After we launched Collectivitea, social media algorithms started showing me lots of accounts/ventures that had the word ‘collective’ in them and this is one algorithm change that I am grateful for because it has led me to discover organizations doing awesome work. One of them is Maggam Collective and founder Jyothi Sista shares the story of this small Indian organization that is doing its part towards the preservation of hand-loom textiles. I just have one thing to add- I am from India, and have always felt that it’s easy to take textile-related traditions, talents and practices for granted because of the overwhelming variety and ability that one sees from a very early age. From the woman who sews and embroiders and runs a small business from her house, to the corner tailor, the cooperative handloom and weaving communities, to automated mills- there is so much abundance that one is spoilt for choice and sometimes, we become inured to how special these traditions and practices are. It’s wonderful to see the resurgence of interest, appreciation and support for them within the larger society.
“The whole is greater than the sum of its parts.” So am I – greater than the total of what went into making me, done to me. I am not an archaic, outdated relic of the past, but am an adaptable, weaving technology of the future with a low-carbon footprint. Ikats, Dakai, Mangalgiri, Tussar, Kosa, Chanderi, Maheshwari, Sambalpuri, Chettinads are some of my forms. I am durable, breathable and pretty too! I can’t think of a reason why you wouldn’t wear me. “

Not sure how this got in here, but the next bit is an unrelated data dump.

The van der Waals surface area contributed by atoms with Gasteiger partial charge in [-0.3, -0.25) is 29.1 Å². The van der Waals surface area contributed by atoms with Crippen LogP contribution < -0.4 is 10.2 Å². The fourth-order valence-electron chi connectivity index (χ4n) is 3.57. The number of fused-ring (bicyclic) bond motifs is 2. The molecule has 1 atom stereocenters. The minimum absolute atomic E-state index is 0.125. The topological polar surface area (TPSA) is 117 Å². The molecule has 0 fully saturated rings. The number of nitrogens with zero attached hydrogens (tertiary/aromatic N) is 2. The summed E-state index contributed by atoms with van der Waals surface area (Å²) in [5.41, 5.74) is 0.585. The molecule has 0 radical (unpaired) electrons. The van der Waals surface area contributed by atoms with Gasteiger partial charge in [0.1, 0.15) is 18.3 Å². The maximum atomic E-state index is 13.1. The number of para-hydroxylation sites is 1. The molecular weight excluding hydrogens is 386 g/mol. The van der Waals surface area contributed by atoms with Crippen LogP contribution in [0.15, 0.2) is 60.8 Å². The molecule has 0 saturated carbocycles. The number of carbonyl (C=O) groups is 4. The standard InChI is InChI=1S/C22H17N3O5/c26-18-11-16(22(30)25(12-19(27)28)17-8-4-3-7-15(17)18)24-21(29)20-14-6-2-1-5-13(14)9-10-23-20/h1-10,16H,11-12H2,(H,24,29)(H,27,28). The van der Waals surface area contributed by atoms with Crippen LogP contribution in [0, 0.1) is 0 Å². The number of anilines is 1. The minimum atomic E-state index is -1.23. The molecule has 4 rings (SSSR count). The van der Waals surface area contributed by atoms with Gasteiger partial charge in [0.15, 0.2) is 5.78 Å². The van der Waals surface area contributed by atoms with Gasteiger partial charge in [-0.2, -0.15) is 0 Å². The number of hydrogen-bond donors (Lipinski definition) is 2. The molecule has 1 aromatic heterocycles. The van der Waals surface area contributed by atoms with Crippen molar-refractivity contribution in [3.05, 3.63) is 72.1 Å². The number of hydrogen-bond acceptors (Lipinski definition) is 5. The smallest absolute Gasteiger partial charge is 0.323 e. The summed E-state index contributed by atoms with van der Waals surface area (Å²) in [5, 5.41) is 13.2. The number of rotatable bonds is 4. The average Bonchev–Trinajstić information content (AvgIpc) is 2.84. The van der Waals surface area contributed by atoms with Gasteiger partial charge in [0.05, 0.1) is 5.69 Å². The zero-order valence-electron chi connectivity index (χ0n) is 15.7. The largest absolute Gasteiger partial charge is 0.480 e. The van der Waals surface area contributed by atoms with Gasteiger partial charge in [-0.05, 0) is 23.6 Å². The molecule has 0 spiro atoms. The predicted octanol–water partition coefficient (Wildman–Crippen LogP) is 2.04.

“I am Jyothi, a retired teacher with an undying passion for hand looms (and handmade goods in general)- not only are they ethically made, sustainable and versatile, but also are a great way to support artisans anywhere since it requires a bit of awareness and empathy towards the makers.I have been wearing hand looms for decades now, and my daughters, unsurprisingly, followed suit. It is probably the most agreed idea at home! Instagram and social media are new to me. But when I started browsing Instagram first a few months ago, I was pleasantly surprised by the steadily growing love for hand looms (and saris!). Decades of donning hand looms have given me the opportunity to meet scores of weavers and women’s cooperatives. While it is a pleasure to watch them weave and work, I have always felt that their work deserved a wider audience. It is no secret that most artisans are debt-ridden. While that situation is improving, I didn’t see a reason for them to be excluded from the fast-saturating, online shopping space, through transparent pricing. After all, one of the ideas of commerce is economic development, isn’t it? While my humble venture is currently about niche hand looms that are timeless, the Social Studies teacher in me looks at it as a teeny contribution to the weaving society.”
You can find Maggam Collective on Instagram and shop their collection of saris and other textiles. And yes, they ship worldwide!
All images are courtesy of Maggam Collective and are taken by Ankitha Sista.